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A Few Notes about Libya

June 29, 2011

The oil that is imported into my country to fuel cars and trucks came until March mainly from Libya. This has changed now because NATO airplanes went on a noble mission to protect the Libyan people from the atrocities of a brutal and bloodthirsty regime headed by a bizarre madman.

I don’t have sympathies for military dictators, and Libya’s “Brother Leader”, Colonel Muammar Gaddafi undoubtedly belongs into this category. I followed closely the HIV trial of Bulgarian nurses, who were charged with conspiring to deliberately infect 400 children with HIV in 1998 and was incensed about their death sentences and relieved when they were finally released in 2007. I also followed the Lockerbie trial in 2000 about the bombing of Pan Am Flight 103 which resulted in 270 fatalities. This was a very complicated and multi facetted story which I cannot even touch here because it would exceed the purpose of this text and lead to nowhere.

I still haven’t made up my mind about Pan Am Flight 103 and I cant rule out that Libya was framed. I have learned to be skeptical about claims and allegations that are made by governments and lobbying groups and trumpeted via mainstream media (weapons of mass destruction, Kuwaiti incubators), I have seen, how the “weapons of mass destruction” became “weapons of mass deception” and I don’t regard spokespersons for government and industry, lobbyists, pundits and “embedded” journalists as trustworthy sources.

In February Libya’s former justice minister Mustafa Abu Jalil alleged that Gaddafi personally ordered the Lockerbie bombing, but that doesn’t amount to much because Jalil had then taken side against Gaddafi and became soon the chairman of the anti Gaddafi “National Transition Council”.

Since February the media consumers in western countries are inundated with reports about Gaddafi’s atrocities. Until February I didn’t hear much about the human rights issues in Libya and I didn’t have the impression that the situation there was so much worse than in Saudi Arabia, Bahrein, or Yemen. The Libyan population enjoyed one of the lowest poverty rates in the world (5 percent), a 82 percent literacy rate, and a life expectancy of 75 years, 10 percent above the world average.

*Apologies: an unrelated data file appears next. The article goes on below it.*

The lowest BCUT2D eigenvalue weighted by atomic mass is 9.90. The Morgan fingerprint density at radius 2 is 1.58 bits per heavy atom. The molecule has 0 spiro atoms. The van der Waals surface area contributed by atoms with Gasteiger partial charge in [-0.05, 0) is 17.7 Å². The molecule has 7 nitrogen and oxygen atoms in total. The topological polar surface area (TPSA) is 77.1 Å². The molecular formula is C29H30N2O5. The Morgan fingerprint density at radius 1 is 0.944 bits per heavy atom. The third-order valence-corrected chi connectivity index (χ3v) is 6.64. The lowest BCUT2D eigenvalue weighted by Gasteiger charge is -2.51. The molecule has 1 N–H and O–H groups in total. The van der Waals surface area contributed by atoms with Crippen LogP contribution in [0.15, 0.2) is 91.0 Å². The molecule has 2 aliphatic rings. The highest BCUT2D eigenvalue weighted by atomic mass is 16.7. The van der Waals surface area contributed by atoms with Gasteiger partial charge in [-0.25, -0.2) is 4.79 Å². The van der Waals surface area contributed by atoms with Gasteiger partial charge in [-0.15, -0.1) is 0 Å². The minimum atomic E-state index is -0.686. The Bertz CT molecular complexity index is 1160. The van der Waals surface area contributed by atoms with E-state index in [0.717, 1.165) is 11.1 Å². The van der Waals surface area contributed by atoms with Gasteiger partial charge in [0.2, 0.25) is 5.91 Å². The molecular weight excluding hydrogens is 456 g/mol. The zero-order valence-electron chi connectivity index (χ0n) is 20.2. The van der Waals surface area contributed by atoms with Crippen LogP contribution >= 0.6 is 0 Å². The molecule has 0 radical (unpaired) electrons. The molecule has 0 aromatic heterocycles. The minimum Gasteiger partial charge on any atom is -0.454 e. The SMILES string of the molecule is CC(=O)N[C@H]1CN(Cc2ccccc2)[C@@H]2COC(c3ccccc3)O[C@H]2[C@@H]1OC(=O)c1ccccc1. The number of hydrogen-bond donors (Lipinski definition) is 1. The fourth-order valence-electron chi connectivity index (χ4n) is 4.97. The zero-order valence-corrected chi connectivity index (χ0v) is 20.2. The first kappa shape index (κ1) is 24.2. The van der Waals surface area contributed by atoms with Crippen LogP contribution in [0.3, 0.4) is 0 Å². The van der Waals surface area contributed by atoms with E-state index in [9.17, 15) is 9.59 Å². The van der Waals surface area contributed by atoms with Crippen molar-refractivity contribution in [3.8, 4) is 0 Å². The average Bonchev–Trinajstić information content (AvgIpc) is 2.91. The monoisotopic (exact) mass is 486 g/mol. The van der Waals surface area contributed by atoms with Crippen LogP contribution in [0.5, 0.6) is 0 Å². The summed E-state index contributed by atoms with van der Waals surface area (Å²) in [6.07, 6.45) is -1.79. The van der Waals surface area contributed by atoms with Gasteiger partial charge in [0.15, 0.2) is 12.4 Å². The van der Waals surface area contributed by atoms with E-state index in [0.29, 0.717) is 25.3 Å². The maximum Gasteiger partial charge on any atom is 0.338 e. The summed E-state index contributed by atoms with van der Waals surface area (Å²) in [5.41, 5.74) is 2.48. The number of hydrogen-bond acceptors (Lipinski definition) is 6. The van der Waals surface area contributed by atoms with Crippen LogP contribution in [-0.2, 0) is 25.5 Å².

Libya looks different now, of course and the war has killed an estimated 10,000 people so far.

The Libyan atrocities in detail:

1. Colonel Gaddafi ordered his troops to rape women and acquired Viagra to encourage and enable them to do so. Libyan rebels said that condoms and Viagra found on captured soldiers were proof of a campaign of rape waged by the Libyan dictator to terrorize female opponents.

There is no doubt that rapes have occurred. Most famously, Iman al-Obeidi burst into a hotel in Tripoli on 26 March and gave a credible account of how she had been raped by pro-Gaddafi security men. Yet until now Amnesty International and Human Rights Watch have not found evidence of mass government-ordered rape. Diana Eltahawy, Amnesty International’s Libya expert: “We spoke to women, without anybody else there, all across Libya, including Misrata and on the Tunisia-Libya border. None of them knew of anybody who had been raped. We also spoke to many doctors and psychologists with the same result.”

Captured pro-Gaddafi soldiers have appeared on TV, claiming they knew about the rapes as an official policy, Amnesty International found that when an Arabic-speaking investigator visited detention facilities without an official minder in the room they did not repeat the allegation.

2. Libyan government force used MAT-120 cluster munition in an attack on Misrata in April. Human Rights Watch (HRW) and C.J. Chivers, a journalist for the NY Times witnessed cluster munitions landing in residential areas of Misrata. Civilians were reportedly killed in these attacks and the UN High Commissioner for Human Rights, Navi Pillay, condemned “the repeated use of cluster munitions and heavy weaponry by Libyan government forces in their attempt to regain control of the besieged city of Misrata.” She noted that one cluster munition had reportedly exploded a few hundred meters from a hospital in Misrata.

When initially confronted with the information that cluster munitions had been found in Misrata, Hillary Clinton’s reaction was: “That is worrying information. And it is one of the reasons the fight in Misrata is so difficult, because it’s at close quarters, it’s in amongst urban areas and it poses a lot of challenges to both NATO and to the opposition.”

It was universally assumed that the cluster shells were fired by Libyan rather than NATO forces, because the MAT-120 is mortar-fired and NATO had no troops on the ground. But the MAT-120 cluster munition can be fired from a number of smoothbore 120mm mortar systems, including the NEMO and AMOS systems, mounted in a turret.

The combination of the AMOS and the Combat Boat 90H has been described as ideal for fire support in urban environments. As Captain Evin H. Thompson, Commander of US Naval Special Warfare Group Four said in 2007 about US Navy use of the CB90-H and AMOS system: “The Amos or something like that — tied into my reduced signature boat gives special operations and our Navy the ability to clandestinely be someplace with the capability to act if circumstances allow.”